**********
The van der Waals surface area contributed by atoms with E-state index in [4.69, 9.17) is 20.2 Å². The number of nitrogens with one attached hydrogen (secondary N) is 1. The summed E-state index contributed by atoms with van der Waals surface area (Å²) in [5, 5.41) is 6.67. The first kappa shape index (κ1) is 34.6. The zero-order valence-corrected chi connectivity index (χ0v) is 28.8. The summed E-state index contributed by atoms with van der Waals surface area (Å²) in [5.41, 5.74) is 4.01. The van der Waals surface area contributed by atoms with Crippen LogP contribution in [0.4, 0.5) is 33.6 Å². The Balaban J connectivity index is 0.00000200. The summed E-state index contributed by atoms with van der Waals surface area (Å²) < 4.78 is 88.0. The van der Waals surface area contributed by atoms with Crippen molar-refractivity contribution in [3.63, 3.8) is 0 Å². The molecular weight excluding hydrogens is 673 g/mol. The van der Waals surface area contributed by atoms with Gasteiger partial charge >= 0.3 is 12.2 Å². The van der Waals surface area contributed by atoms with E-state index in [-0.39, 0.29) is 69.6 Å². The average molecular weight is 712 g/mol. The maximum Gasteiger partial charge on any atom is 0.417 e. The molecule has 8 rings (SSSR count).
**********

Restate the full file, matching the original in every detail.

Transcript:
The van der Waals surface area contributed by atoms with E-state index in [4.69, 9.17) is 20.2 Å². The number of nitrogens with one attached hydrogen (secondary N) is 1. The summed E-state index contributed by atoms with van der Waals surface area (Å²) in [5, 5.41) is 6.67. The first kappa shape index (κ1) is 34.6. The zero-order valence-corrected chi connectivity index (χ0v) is 28.8. The summed E-state index contributed by atoms with van der Waals surface area (Å²) in [5.41, 5.74) is 4.01. The van der Waals surface area contributed by atoms with Crippen LogP contribution in [0.4, 0.5) is 33.6 Å². The Balaban J connectivity index is 0.00000200. The summed E-state index contributed by atoms with van der Waals surface area (Å²) < 4.78 is 88.0. The van der Waals surface area contributed by atoms with Crippen molar-refractivity contribution in [3.63, 3.8) is 0 Å². The molecular weight excluding hydrogens is 673 g/mol. The van der Waals surface area contributed by atoms with Gasteiger partial charge >= 0.3 is 12.2 Å². The van der Waals surface area contributed by atoms with E-state index in [-0.39, 0.29) is 69.6 Å². The average molecular weight is 712 g/mol. The maximum Gasteiger partial charge on any atom is 0.417 e. The molecule has 8 rings (SSSR count).